Best Image SEO Tips to Boost Your SEO Ranking on Google
Update September 22, 2022: Learn about Google’s Performance Max Campaigns here.
SEO is a big topic with so many different pieces that it can overwhelm most of us. One important component of search engine optimization is imagery. Ideally, your website’s images shouldn’t have many duplicates. It’s easier than you think to do this, and with these image optimization tips, you’ll know the best way to accomplish this. The following are the top image-related SEO tips you will want to keep in mind while optimizing your images on Google’s search engine results pages.
Leverage Image File Names
Leveraging image file names is excellent way to improve your site’s rankings. Consider adding keywords to the file name to increase your rankings.
When properly optimized, image file names are seen by the search engine spiders. This is helpful because having relevant keywords in your images can increase your rankings.
Let’s say you are blogging about your company’s wonderful apples, and you have an image of a person eating one of your apples. Some might name the image file after the photograph file name with added dimensions such as DSC_5127740663_1280x960.jpg, while another might name the image photograph-of-older-person-taking-bite-out-of-red-apple.jpg. Neither of these naming conventions will really help with SEO; even though they may display correctly, they aren’t strategically adding keywords into the images. For the same image, if the keyword you are trying to rank for is “best red apples” or “juicy red apples,” then think of naming the image “best-red-apples.jpg” or “juicy-red-apples.jpg.” This will help search engines like Google understand what the image is about and emphasize the image and keyword connection.
Use SEO Informed Alt Tags
Alt tags are HTML tags that tell search engines like Google and Bing what your images are. This is essential if you’re trying to rank highly on search engine rankings, because many ranking factors revolve around the visual content on your page.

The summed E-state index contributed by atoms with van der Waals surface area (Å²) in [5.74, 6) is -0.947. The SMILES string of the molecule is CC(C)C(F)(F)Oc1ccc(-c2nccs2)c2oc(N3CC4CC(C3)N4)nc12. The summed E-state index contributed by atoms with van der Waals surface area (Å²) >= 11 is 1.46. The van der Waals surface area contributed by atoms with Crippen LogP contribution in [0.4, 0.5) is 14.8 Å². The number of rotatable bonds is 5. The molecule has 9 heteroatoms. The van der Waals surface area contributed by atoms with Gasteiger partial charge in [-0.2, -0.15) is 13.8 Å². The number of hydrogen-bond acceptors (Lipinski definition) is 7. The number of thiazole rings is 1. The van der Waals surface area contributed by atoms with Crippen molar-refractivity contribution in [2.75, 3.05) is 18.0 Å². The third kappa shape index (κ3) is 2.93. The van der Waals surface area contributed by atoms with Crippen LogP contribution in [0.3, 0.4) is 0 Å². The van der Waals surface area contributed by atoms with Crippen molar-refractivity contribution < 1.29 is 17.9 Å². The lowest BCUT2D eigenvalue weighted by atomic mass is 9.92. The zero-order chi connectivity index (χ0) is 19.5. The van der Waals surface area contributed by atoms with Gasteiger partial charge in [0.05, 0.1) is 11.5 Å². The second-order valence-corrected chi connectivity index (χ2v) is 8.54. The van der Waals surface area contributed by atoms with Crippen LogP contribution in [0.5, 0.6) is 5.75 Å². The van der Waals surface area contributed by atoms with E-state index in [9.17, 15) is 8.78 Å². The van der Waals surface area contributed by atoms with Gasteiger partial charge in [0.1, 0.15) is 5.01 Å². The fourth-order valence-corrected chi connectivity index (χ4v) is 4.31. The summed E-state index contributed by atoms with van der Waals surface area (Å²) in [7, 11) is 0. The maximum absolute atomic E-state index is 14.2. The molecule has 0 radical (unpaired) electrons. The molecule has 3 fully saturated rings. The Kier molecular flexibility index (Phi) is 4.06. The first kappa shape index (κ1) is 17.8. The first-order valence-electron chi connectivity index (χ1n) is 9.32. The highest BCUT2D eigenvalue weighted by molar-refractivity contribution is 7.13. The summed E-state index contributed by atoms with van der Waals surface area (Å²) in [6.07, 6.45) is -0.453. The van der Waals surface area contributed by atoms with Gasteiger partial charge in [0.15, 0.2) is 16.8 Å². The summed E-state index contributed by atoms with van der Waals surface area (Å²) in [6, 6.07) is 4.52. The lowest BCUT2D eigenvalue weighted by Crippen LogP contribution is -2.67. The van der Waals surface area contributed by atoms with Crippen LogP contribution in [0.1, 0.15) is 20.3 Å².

ALT attributes can play an essential role in websites’ SEO strategies. When properly optimized, alt attributes can boost your SEO rankings by allowing you to gain keywords that you are already going after in your articles.
Bringing back the images we discussed before, “best-red-apples.jpg” and “juicy-red-apples.jpg,” the best option would be to match the image alts with the image names. So, image alt should equal ”best red apple” or “juicy red apple.” Again, emphasize what you want to rank for on the page.
NOTE: Never lie about what an image is. We never suggest using the alt attribute “cute kitten” when the image is definitely an “old dog.” Hopefully, this gives you enough information on this subject.
Optimize Your Image Sizes
We’ve done a lot of testing with image optimization and size regarding SEO. This has led us to discover a ton of interesting takeaways. Below are our tactics for optimizing image size for SEO ranking on Google.
First, let me say that knowing how to resize an image for SEO is very important. There are many ways to resize an image, but you should aim for an image size that best matches the area where it will be displayed. You also want to make sure the image you are uploading is of good quality.
In many cases, we have seen sites trying to display a huge image on the page just to have it resized by the browser. When this happens, the whole image (sometimes over 1MB in size) is loaded into a thumbnail on the webpage. When this happens, desktop viewers on high bandwidth connections usually don’t notice it. Still, those on mobile with slower speeds can see 10 seconds of delay added to the page load, and many people bounce before the entire page loads.